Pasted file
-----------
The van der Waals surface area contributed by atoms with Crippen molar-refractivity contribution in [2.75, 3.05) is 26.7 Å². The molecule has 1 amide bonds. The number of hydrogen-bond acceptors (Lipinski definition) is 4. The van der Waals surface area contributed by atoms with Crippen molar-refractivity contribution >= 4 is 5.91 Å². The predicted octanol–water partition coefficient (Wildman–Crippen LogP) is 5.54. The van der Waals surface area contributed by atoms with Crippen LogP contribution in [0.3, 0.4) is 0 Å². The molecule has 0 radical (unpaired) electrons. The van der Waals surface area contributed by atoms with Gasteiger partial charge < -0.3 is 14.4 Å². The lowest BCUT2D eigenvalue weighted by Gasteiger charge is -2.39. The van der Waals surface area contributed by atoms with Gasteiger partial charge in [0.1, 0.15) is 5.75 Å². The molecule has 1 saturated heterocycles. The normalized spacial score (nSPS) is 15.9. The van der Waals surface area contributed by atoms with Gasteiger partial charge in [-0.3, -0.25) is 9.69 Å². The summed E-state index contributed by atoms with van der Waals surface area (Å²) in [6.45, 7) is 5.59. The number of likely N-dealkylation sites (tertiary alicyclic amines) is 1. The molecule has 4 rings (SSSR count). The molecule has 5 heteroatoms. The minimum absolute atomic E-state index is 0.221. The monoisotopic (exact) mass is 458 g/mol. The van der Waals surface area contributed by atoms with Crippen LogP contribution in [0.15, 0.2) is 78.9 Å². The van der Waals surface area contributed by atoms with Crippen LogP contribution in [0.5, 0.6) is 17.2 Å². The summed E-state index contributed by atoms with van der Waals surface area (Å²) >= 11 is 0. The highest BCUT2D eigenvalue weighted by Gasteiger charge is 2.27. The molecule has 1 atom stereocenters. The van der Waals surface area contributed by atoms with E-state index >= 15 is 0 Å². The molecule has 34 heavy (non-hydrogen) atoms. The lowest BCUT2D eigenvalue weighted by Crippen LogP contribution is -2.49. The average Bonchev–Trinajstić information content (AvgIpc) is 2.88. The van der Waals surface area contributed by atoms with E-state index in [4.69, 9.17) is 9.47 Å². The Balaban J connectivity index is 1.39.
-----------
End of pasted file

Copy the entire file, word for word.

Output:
The van der Waals surface area contributed by atoms with Crippen molar-refractivity contribution in [2.75, 3.05) is 26.7 Å². The molecule has 1 amide bonds. The number of hydrogen-bond acceptors (Lipinski definition) is 4. The van der Waals surface area contributed by atoms with Crippen molar-refractivity contribution >= 4 is 5.91 Å². The predicted octanol–water partition coefficient (Wildman–Crippen LogP) is 5.54. The van der Waals surface area contributed by atoms with Crippen LogP contribution in [0.3, 0.4) is 0 Å². The molecule has 0 radical (unpaired) electrons. The van der Waals surface area contributed by atoms with Gasteiger partial charge < -0.3 is 14.4 Å². The lowest BCUT2D eigenvalue weighted by Gasteiger charge is -2.39. The van der Waals surface area contributed by atoms with Gasteiger partial charge in [0.1, 0.15) is 5.75 Å². The molecule has 1 saturated heterocycles. The normalized spacial score (nSPS) is 15.9. The van der Waals surface area contributed by atoms with Gasteiger partial charge in [-0.3, -0.25) is 9.69 Å². The summed E-state index contributed by atoms with van der Waals surface area (Å²) in [6.45, 7) is 5.59. The number of likely N-dealkylation sites (tertiary alicyclic amines) is 1. The molecule has 4 rings (SSSR count). The molecule has 5 heteroatoms. The minimum absolute atomic E-state index is 0.221. The monoisotopic (exact) mass is 458 g/mol. The van der Waals surface area contributed by atoms with Crippen LogP contribution in [0.15, 0.2) is 78.9 Å². The van der Waals surface area contributed by atoms with Crippen LogP contribution in [0.5, 0.6) is 17.2 Å². The summed E-state index contributed by atoms with van der Waals surface area (Å²) >= 11 is 0. The highest BCUT2D eigenvalue weighted by Gasteiger charge is 2.27. The molecule has 1 atom stereocenters. The van der Waals surface area contributed by atoms with E-state index >= 15 is 0 Å². The molecule has 34 heavy (non-hydrogen) atoms. The lowest BCUT2D eigenvalue weighted by Crippen LogP contribution is -2.49. The average Bonchev–Trinajstić information content (AvgIpc) is 2.88. The van der Waals surface area contributed by atoms with E-state index in [4.69, 9.17) is 9.47 Å². The Balaban J connectivity index is 1.39.